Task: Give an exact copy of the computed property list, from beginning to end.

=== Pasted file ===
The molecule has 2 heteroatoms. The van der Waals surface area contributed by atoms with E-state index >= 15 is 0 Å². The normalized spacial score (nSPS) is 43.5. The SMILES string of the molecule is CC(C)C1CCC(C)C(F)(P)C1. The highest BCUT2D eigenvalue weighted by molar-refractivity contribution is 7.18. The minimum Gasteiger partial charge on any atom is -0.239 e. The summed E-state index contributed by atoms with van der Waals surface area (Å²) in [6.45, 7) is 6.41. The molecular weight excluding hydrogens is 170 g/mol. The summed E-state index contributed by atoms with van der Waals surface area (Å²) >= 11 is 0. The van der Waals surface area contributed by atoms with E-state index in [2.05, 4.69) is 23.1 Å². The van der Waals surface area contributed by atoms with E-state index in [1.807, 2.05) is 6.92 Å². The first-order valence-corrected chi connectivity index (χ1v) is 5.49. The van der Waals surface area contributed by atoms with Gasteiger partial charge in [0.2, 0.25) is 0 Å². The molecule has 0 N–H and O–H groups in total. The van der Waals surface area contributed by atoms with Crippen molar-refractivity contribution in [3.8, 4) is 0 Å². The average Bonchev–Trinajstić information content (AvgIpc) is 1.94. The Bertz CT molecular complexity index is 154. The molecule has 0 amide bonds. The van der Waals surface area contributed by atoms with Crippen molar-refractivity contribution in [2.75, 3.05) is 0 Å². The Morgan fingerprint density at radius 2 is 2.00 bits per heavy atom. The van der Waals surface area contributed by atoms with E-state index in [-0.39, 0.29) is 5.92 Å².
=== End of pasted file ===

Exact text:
The molecule has 2 heteroatoms. The van der Waals surface area contributed by atoms with E-state index >= 15 is 0 Å². The normalized spacial score (nSPS) is 43.5. The SMILES string of the molecule is CC(C)C1CCC(C)C(F)(P)C1. The highest BCUT2D eigenvalue weighted by molar-refractivity contribution is 7.18. The minimum Gasteiger partial charge on any atom is -0.239 e. The summed E-state index contributed by atoms with van der Waals surface area (Å²) in [6.45, 7) is 6.41. The molecular weight excluding hydrogens is 170 g/mol. The summed E-state index contributed by atoms with van der Waals surface area (Å²) >= 11 is 0. The van der Waals surface area contributed by atoms with E-state index in [2.05, 4.69) is 23.1 Å². The van der Waals surface area contributed by atoms with E-state index in [1.807, 2.05) is 6.92 Å². The first-order valence-corrected chi connectivity index (χ1v) is 5.49. The van der Waals surface area contributed by atoms with Gasteiger partial charge in [0.2, 0.25) is 0 Å². The molecule has 0 N–H and O–H groups in total. The van der Waals surface area contributed by atoms with Crippen molar-refractivity contribution in [3.8, 4) is 0 Å². The average Bonchev–Trinajstić information content (AvgIpc) is 1.94. The Bertz CT molecular complexity index is 154. The molecule has 0 amide bonds. The van der Waals surface area contributed by atoms with Crippen molar-refractivity contribution in [2.75, 3.05) is 0 Å². The Morgan fingerprint density at radius 2 is 2.00 bits per heavy atom. The van der Waals surface area contributed by atoms with E-state index in [-0.39, 0.29) is 5.92 Å².